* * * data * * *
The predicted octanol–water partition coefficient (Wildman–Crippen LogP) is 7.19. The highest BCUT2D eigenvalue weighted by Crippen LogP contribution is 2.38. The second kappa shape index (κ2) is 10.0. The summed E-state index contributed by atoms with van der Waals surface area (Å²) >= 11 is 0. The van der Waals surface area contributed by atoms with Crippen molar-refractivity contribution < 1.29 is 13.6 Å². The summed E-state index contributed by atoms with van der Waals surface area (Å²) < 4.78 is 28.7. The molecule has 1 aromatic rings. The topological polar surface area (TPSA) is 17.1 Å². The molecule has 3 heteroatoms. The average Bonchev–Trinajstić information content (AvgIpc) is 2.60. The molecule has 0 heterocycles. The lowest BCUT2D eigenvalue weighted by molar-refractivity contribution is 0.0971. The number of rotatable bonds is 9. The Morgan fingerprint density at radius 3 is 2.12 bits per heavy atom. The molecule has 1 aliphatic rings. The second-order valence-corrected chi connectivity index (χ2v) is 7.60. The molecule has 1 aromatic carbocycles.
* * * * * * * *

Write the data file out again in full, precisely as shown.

The predicted octanol–water partition coefficient (Wildman–Crippen LogP) is 7.19. The highest BCUT2D eigenvalue weighted by Crippen LogP contribution is 2.38. The second kappa shape index (κ2) is 10.0. The summed E-state index contributed by atoms with van der Waals surface area (Å²) >= 11 is 0. The van der Waals surface area contributed by atoms with Crippen molar-refractivity contribution < 1.29 is 13.6 Å². The summed E-state index contributed by atoms with van der Waals surface area (Å²) < 4.78 is 28.7. The molecule has 1 aromatic rings. The topological polar surface area (TPSA) is 17.1 Å². The molecule has 3 heteroatoms. The average Bonchev–Trinajstić information content (AvgIpc) is 2.60. The molecule has 0 heterocycles. The lowest BCUT2D eigenvalue weighted by molar-refractivity contribution is 0.0971. The number of rotatable bonds is 9. The Morgan fingerprint density at radius 3 is 2.12 bits per heavy atom. The molecule has 1 aliphatic rings. The second-order valence-corrected chi connectivity index (χ2v) is 7.60. The molecule has 1 aromatic carbocycles.